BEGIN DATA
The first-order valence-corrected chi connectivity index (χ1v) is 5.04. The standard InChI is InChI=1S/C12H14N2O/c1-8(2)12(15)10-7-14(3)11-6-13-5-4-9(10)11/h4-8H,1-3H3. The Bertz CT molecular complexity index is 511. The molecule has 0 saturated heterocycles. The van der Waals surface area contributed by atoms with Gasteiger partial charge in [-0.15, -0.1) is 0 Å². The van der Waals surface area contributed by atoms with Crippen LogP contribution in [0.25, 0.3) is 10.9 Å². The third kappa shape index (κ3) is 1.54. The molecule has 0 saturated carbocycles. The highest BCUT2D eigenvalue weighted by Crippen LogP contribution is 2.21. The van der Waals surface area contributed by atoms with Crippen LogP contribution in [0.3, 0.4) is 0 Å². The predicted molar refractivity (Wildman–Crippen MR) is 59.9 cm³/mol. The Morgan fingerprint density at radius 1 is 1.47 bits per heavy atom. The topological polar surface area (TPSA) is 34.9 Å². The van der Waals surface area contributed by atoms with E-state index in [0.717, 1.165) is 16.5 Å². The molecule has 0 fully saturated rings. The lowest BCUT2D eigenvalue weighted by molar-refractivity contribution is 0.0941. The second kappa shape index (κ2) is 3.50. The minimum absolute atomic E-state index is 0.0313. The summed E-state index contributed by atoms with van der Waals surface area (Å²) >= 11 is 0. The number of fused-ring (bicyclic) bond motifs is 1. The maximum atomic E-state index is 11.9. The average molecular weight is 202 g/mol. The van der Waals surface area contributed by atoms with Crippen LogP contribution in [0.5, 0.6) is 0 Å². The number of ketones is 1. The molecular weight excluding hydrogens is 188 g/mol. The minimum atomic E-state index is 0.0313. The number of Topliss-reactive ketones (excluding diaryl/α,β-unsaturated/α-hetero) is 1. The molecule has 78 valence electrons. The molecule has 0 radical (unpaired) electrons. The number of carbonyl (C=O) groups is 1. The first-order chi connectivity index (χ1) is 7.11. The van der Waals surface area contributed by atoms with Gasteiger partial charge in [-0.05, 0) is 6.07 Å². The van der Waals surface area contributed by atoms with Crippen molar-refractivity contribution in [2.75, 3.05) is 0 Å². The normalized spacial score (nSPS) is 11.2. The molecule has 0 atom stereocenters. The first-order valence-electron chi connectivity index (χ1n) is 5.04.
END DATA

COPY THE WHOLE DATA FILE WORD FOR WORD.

The first-order valence-corrected chi connectivity index (χ1v) is 5.04. The standard InChI is InChI=1S/C12H14N2O/c1-8(2)12(15)10-7-14(3)11-6-13-5-4-9(10)11/h4-8H,1-3H3. The Bertz CT molecular complexity index is 511. The molecule has 0 saturated heterocycles. The van der Waals surface area contributed by atoms with Gasteiger partial charge in [-0.15, -0.1) is 0 Å². The van der Waals surface area contributed by atoms with Crippen LogP contribution in [0.25, 0.3) is 10.9 Å². The third kappa shape index (κ3) is 1.54. The molecule has 0 saturated carbocycles. The highest BCUT2D eigenvalue weighted by Crippen LogP contribution is 2.21. The van der Waals surface area contributed by atoms with Crippen LogP contribution in [0.3, 0.4) is 0 Å². The predicted molar refractivity (Wildman–Crippen MR) is 59.9 cm³/mol. The Morgan fingerprint density at radius 1 is 1.47 bits per heavy atom. The topological polar surface area (TPSA) is 34.9 Å². The van der Waals surface area contributed by atoms with E-state index in [0.717, 1.165) is 16.5 Å². The molecule has 0 fully saturated rings. The lowest BCUT2D eigenvalue weighted by molar-refractivity contribution is 0.0941. The second kappa shape index (κ2) is 3.50. The minimum absolute atomic E-state index is 0.0313. The summed E-state index contributed by atoms with van der Waals surface area (Å²) >= 11 is 0. The number of fused-ring (bicyclic) bond motifs is 1. The maximum atomic E-state index is 11.9. The average molecular weight is 202 g/mol. The van der Waals surface area contributed by atoms with Crippen LogP contribution in [0.5, 0.6) is 0 Å². The number of ketones is 1. The molecular weight excluding hydrogens is 188 g/mol. The minimum atomic E-state index is 0.0313. The number of Topliss-reactive ketones (excluding diaryl/α,β-unsaturated/α-hetero) is 1. The molecule has 78 valence electrons. The molecule has 0 radical (unpaired) electrons. The number of carbonyl (C=O) groups is 1. The first-order chi connectivity index (χ1) is 7.11. The van der Waals surface area contributed by atoms with Gasteiger partial charge in [-0.05, 0) is 6.07 Å². The van der Waals surface area contributed by atoms with Crippen molar-refractivity contribution in [2.75, 3.05) is 0 Å². The normalized spacial score (nSPS) is 11.2. The molecule has 0 atom stereocenters. The first-order valence-electron chi connectivity index (χ1n) is 5.04.